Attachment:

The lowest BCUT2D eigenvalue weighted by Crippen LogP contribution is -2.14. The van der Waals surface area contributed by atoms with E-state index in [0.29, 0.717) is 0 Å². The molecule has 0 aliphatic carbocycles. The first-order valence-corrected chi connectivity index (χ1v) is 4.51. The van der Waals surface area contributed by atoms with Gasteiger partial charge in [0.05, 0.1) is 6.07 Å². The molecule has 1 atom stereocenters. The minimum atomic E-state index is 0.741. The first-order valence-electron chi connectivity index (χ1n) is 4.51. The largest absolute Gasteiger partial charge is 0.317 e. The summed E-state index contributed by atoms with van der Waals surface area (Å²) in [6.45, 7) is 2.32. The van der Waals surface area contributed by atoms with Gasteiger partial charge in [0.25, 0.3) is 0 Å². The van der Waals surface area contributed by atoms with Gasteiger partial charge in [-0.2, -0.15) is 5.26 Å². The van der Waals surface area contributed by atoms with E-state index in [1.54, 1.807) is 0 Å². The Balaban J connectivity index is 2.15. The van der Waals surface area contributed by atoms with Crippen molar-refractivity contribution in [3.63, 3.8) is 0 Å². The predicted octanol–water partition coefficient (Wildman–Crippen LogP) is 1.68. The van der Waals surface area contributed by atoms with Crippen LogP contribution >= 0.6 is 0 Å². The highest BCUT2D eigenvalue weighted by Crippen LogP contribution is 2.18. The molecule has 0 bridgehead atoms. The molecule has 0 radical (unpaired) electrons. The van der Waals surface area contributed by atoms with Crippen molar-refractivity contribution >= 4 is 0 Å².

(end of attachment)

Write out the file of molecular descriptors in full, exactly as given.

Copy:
The lowest BCUT2D eigenvalue weighted by Crippen LogP contribution is -2.14. The van der Waals surface area contributed by atoms with E-state index in [0.29, 0.717) is 0 Å². The molecule has 0 aliphatic carbocycles. The first-order valence-corrected chi connectivity index (χ1v) is 4.51. The van der Waals surface area contributed by atoms with Gasteiger partial charge in [0.05, 0.1) is 6.07 Å². The molecule has 1 atom stereocenters. The minimum atomic E-state index is 0.741. The first-order valence-electron chi connectivity index (χ1n) is 4.51. The largest absolute Gasteiger partial charge is 0.317 e. The summed E-state index contributed by atoms with van der Waals surface area (Å²) in [6.45, 7) is 2.32. The van der Waals surface area contributed by atoms with Gasteiger partial charge in [0.25, 0.3) is 0 Å². The van der Waals surface area contributed by atoms with Gasteiger partial charge in [-0.2, -0.15) is 5.26 Å². The van der Waals surface area contributed by atoms with E-state index in [1.54, 1.807) is 0 Å². The Balaban J connectivity index is 2.15. The van der Waals surface area contributed by atoms with Crippen molar-refractivity contribution in [3.63, 3.8) is 0 Å². The predicted octanol–water partition coefficient (Wildman–Crippen LogP) is 1.68. The van der Waals surface area contributed by atoms with Crippen LogP contribution >= 0.6 is 0 Å². The highest BCUT2D eigenvalue weighted by Crippen LogP contribution is 2.18. The molecule has 0 bridgehead atoms. The molecule has 0 radical (unpaired) electrons. The van der Waals surface area contributed by atoms with Crippen molar-refractivity contribution >= 4 is 0 Å².